The struggle to define and assert workplace rights has sometimes conflicted with the ideals of a free marketplace, and the rights of employees and employers have often clashed.
THIS SECTION INCLUDES STORIES ABOUT:
- Unions, strikes, and the reactions against them
- Debates about women and children in the workplace
- The Federal Government’s role in providing economic security and rights in the workplace
In the late 19th century, the American economy transformed from a predominately agricultural to an industrial one, with increasing numbers of wage workers laboring in factories, mines, and on railroads. Workers organized and struck for higher wages, safer conditions, and shorter hours. Employers responded with lockouts, the hiring of replacement of workers, and legal action. Violence was common.
The Depression of 1893 1893–1897
The Progressive Era 1900–1920
In the early 20th century, workers, businesses, and government all tried to adapt to an economy that was becoming increasingly urban and industrial. The Progressive Era saw an upsurge of labor unrest, as well as proposals and laws to alleviate the worst abuses of industrial capitalism. Additional proposals were put forward during the 1920s, but fewer were enacted.
The Great Depression 1929–1941
The Great Depression was a time of poverty and unemployment, but World War II expanded economic opportunities, especially for women and African Americans. Depression and war both brought clashes between business and labor that resulted in new Federal Government regulations and laws, and an upsurge in union membership.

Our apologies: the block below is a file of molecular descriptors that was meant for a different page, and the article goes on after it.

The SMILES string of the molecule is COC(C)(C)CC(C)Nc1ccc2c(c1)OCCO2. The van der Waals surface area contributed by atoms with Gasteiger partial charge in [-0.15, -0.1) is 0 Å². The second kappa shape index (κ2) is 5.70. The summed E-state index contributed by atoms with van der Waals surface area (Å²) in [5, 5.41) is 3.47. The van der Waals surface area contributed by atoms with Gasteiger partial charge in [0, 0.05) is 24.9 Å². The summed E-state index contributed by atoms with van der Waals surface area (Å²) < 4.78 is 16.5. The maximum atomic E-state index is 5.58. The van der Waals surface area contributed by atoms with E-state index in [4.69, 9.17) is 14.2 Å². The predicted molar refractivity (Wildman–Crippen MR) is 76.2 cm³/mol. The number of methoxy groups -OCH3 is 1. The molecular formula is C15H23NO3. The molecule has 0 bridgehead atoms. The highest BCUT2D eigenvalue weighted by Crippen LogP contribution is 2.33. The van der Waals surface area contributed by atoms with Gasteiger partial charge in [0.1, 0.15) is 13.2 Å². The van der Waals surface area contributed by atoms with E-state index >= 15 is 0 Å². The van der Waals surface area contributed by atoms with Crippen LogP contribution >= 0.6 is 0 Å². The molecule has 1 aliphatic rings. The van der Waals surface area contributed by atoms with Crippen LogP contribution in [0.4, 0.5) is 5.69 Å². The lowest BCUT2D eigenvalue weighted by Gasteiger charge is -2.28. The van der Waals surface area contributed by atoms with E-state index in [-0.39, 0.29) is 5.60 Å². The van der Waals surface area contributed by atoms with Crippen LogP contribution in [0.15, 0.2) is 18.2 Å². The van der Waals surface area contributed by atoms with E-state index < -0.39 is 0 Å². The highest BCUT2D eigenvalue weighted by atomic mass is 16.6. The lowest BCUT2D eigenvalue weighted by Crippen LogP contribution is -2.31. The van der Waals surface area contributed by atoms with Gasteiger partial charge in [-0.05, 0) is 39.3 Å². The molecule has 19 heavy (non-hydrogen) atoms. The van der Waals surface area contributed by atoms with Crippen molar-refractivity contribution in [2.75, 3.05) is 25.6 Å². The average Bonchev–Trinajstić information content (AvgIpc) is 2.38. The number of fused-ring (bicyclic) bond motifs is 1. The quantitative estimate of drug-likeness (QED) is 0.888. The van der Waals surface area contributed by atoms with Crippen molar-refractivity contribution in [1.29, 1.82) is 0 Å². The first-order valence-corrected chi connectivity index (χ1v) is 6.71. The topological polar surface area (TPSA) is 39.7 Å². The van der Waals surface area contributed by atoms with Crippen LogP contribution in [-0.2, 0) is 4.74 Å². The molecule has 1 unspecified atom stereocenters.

The New Deal 1933–1941
World War II 1941–1945
After World War II, the United States experienced a dramatic economic expansion. Workers’ incomes rose, and prosperity became more widespread. The growth of organized labor peaked, but after a wave of postwar strikes, new laws and a hostile political environment made organizing employees more difficult, especially after the mid-1950s.
Civil Rights Revolutions 1960–1989
The African American civil rights movement brought about anti-discriminatory legal protections for blacks and inspired movements for civil rights among other groups. In the workplace, activism brought protections for individuals and increased government regulation. These directions expanded until the later 1970s with the renewed enthusiasm for free market solutions and deregulation.
What about contemporary Issues?
Most of the records in "Records of Rights" were created before 1980 because the National Archives generally receives permanent records when they are 30 years old or older. Prior to that, they are maintained by the federal agency that created them.